Camera Police - It's The Law For Ohio Cities Using Traffic Cameras
The Northeast Ohio Village of Newburgh Heights has a long-standing reputation as a speed trap. But after it installed traffic cameras the number of speeders dropped 30 percent, according to Mayor Trever Elkins.
Elkins: "And not only are people slowing down where the cameras are, they're slowing down in the entire community."
The mayor says that's why the city will keep the cameras and has hired six additional officers who's sole duty will be to park themselves near them. So, is that an efficient use of an officer's time?
Elkins: "My opinion is, no. The entire purpose of the photo monitoring service is so you shouldn't have or don't need a police officer present."
But as the mayor says, the law's the law. If the legislature wants redundancy, he says he'll give 'em redundancy.
So, what will the camera police be doing? That's not exactly clear as Akron's Assistant Law Director, Christopher Reece interprets it.
Reece: "Ironically, the statute doesn't say what this police officer has to do. It just says merely says they have to be present. Doesn't say they have to be looking at anything. You begin to question what's the value of that. The speeder is still going to be photographed by the camera and they'll still be issued a citation in the mail."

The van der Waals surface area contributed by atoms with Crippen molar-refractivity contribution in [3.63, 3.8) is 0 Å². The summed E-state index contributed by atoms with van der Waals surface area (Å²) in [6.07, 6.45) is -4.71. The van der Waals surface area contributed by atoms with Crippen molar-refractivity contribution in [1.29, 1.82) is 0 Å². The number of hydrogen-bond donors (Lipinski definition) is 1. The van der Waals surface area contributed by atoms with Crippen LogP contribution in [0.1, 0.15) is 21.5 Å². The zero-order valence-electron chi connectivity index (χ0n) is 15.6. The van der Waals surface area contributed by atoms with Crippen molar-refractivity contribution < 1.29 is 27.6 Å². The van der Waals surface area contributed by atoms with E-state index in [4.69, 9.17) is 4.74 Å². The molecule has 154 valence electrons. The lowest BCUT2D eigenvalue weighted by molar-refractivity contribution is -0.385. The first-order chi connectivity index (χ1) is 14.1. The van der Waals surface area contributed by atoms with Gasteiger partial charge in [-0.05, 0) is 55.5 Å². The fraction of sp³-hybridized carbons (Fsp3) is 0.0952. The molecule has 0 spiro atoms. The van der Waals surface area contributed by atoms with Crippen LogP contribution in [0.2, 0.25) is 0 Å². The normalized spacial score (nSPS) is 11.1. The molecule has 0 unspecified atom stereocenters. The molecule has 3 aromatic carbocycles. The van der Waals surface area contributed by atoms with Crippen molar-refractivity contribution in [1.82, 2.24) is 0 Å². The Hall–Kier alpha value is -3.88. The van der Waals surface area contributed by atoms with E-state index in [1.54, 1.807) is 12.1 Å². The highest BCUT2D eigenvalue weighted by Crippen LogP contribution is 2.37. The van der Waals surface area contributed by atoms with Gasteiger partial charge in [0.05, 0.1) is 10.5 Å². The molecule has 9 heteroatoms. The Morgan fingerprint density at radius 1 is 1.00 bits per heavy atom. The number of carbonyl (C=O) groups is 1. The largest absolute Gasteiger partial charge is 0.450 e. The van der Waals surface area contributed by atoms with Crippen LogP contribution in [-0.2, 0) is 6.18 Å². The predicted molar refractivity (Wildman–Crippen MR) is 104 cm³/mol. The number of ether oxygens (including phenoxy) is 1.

Akron is one of several cities challenging the new law in court.
Should they win and get the traffic camera restrictions lifted, it could come back to haunt them. A key sponsor of the law, state Republican Senator William J. Seitz, suggested that the legislature might make cuts to Akron's portion of the "local government fund."
We asked Reece if he'd call that bullying.
Reece: (laughs) "I can't disagree with the term, right. It's not a legal term but, yea. You want to call it bullying, you want to call it a veiled threat? That's certainly what it sounded like to us and we cited it in our brief as just further evidence that there's another agenda here."
Cleveland has taken a different route. After voters here overwhelming rejected use of traffic camera ticketing in last November's election, the city turned them off and has no current plans to revive the issue.